Villagers propose futuristic magnet train as solution to ‘dormitory town’ strife

PUBLISHED: 16:00 05 December 2018 | UPDATED: 13:59 06 December 2018

CALRAG has called for a MAGLEV train to built to connect North Somerset and Bristol.

CALRAG has called for a MAGLEV train to built to connect North Somerset and Bristol.


Villagers have proposed building a futuristic magnet train through North Somerset to avoid the creation of a ‘dormitory town the size of Wells’.

Campaigners from the Churchill and Langford Residents’ Action Group (CALRAG) have renewed their calls for a ‘horrifying’ plan to build 2,800 homes near Churchill and Langford, as part of the Joint Spatial Plan (JSP), to be scrapped in favour of developing greenbelt land in The Vale, between Long Ashton and Barrow Gurney.

As part of their proposal, villagers have suggested constructing a levitating magnet train, or MAGLEV, between North Somerset and Bristol to create ‘21st Century infrastructure’ to accommodate the homes.

The group, which represents 700 families in the area, believe a MAGLEV train would reduce congestion caused by the development by creating an easy commuter route into Bristol which would help take cars off the road.

Campaigners have proposed beginning construction between Bristol Airport and the city centre, before extending the route to cover Nailsea, Clevedon and Weston.

A spokesman for CALRAG said: “Building major new roads across The Mendip Vale is an idea that belongs to the previous century.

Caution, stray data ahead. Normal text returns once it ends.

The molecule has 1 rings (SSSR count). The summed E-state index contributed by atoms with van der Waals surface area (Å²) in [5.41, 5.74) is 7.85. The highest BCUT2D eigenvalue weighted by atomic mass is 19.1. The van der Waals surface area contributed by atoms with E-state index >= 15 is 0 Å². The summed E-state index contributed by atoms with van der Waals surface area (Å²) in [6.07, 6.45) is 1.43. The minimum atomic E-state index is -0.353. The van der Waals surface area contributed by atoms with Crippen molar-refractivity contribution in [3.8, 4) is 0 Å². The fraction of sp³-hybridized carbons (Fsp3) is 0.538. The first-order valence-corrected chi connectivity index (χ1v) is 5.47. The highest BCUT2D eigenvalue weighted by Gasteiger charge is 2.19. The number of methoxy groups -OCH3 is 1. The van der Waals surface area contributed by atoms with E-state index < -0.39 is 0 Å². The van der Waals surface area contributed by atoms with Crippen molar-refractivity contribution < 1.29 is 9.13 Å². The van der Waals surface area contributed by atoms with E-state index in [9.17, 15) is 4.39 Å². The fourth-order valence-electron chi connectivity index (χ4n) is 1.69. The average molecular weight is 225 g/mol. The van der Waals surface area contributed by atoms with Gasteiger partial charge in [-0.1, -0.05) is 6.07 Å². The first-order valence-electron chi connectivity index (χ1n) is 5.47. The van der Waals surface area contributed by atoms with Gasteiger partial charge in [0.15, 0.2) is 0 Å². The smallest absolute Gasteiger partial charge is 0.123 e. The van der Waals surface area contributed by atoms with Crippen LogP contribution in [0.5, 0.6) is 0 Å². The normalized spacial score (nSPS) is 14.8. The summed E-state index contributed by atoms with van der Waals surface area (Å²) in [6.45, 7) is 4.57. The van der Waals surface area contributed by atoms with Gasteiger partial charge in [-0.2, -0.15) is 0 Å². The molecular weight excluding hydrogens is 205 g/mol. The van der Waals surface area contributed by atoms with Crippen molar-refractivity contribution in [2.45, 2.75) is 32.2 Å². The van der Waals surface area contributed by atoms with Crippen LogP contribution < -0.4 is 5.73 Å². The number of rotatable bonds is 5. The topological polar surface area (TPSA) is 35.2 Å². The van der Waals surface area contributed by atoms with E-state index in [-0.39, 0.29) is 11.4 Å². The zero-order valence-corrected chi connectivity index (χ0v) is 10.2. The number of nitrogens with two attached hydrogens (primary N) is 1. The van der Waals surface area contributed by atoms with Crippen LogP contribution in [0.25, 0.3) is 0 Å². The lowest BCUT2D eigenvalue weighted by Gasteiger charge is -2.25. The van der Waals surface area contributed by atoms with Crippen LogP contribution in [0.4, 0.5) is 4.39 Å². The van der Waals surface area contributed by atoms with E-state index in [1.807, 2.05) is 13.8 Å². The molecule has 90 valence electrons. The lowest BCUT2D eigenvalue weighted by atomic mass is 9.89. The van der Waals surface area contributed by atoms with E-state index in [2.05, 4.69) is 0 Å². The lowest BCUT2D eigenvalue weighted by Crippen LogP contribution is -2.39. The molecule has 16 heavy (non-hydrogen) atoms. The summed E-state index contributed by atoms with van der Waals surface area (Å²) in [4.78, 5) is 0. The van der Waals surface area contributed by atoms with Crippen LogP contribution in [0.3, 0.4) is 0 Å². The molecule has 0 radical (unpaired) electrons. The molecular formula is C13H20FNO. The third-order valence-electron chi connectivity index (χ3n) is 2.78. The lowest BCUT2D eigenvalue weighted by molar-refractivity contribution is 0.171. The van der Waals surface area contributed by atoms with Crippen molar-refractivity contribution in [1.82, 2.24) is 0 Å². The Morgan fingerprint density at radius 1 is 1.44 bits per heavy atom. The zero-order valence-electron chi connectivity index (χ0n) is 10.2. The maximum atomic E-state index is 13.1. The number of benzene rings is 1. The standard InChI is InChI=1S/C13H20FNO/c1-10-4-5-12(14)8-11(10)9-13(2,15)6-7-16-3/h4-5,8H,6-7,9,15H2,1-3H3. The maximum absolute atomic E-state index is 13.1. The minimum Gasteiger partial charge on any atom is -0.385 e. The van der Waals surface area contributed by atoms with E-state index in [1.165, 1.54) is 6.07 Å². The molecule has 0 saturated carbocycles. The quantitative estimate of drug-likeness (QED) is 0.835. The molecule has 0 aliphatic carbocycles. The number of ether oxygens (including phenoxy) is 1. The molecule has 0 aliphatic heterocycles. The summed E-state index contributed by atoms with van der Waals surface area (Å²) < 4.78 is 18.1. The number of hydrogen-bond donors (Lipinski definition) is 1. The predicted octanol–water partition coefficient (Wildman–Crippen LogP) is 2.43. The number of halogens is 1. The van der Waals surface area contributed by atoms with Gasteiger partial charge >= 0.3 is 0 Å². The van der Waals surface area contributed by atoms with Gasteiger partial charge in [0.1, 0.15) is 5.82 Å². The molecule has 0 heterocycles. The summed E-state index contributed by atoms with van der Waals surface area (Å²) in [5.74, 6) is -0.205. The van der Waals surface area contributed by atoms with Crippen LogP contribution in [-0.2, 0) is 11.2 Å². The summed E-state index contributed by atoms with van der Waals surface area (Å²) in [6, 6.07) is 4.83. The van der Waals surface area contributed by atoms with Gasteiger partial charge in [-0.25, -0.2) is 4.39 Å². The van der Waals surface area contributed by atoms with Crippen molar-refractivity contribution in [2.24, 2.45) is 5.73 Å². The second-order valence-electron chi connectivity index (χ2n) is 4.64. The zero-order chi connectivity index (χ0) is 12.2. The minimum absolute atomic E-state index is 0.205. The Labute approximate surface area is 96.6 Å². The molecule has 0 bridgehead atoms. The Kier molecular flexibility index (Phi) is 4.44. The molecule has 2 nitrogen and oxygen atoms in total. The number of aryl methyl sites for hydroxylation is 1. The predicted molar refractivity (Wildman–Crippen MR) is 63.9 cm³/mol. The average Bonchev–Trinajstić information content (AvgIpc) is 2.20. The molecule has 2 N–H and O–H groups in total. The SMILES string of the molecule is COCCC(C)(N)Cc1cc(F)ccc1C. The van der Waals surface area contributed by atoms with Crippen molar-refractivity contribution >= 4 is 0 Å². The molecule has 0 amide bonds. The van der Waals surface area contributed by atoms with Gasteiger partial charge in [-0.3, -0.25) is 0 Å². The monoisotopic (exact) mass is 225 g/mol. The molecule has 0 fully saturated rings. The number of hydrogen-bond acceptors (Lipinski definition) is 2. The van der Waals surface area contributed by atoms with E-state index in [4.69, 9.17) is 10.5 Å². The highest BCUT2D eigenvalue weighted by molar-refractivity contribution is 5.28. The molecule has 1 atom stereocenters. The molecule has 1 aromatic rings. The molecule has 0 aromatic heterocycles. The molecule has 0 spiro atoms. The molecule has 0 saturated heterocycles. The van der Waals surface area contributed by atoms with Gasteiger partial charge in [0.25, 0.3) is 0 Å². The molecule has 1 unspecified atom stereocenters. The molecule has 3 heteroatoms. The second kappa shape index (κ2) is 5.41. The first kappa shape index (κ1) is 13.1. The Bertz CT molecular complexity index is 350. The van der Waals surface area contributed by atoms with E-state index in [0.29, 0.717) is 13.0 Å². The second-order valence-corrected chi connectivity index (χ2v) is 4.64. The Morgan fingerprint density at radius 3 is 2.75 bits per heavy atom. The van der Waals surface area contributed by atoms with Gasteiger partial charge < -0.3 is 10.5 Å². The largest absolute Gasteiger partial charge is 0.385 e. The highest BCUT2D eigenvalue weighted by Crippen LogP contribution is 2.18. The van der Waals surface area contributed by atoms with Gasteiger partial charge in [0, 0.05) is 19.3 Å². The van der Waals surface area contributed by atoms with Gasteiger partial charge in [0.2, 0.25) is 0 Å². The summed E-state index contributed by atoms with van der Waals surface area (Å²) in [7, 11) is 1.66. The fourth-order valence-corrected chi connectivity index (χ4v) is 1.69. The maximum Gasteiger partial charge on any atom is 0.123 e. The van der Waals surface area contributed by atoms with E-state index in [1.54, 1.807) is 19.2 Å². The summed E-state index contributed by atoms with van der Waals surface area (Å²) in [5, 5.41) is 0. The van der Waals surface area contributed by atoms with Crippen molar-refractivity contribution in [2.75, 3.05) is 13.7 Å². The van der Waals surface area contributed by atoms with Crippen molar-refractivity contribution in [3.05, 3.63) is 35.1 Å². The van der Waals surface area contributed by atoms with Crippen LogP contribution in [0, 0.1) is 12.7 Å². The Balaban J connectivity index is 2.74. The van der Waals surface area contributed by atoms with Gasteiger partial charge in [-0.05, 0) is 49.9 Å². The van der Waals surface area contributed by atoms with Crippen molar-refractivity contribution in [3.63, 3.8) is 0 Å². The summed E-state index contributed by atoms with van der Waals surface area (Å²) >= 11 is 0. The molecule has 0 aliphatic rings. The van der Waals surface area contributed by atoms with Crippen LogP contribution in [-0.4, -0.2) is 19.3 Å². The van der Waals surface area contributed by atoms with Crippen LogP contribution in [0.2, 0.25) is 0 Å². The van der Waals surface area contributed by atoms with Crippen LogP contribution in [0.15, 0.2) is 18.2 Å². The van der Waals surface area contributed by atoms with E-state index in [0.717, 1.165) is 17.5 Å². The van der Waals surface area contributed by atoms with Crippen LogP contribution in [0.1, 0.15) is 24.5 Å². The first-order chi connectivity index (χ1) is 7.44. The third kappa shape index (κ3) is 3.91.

“A modern transport system is conspicuous by its absence in the JSP.

“A MAGLEV system would provide North Somerset with an unobtrusive, energy-efficient alternative, which suits traffic patterns in the area.

“We believe a MAGLEV system would make living in Weston or The Vale conveniently close to employment, culture and leisure – wherever you live.”

Previous calls for development to be moved to The Vale were dismissed by North Somerset Council, which cited a need to ‘protect greenbelt land’.

However, campaigners say development would only require two per cent of the North Somerset greenbelt to be built on, describing it as ‘poor quality land, with a ring road, industrial park and refuse tip’.

CALRAG met with North Somerset Council earlier in the year to discuss the plan but received no response.

The Times approached the council for comment but no reply was received before the print deadline yesterday (Tuesday).

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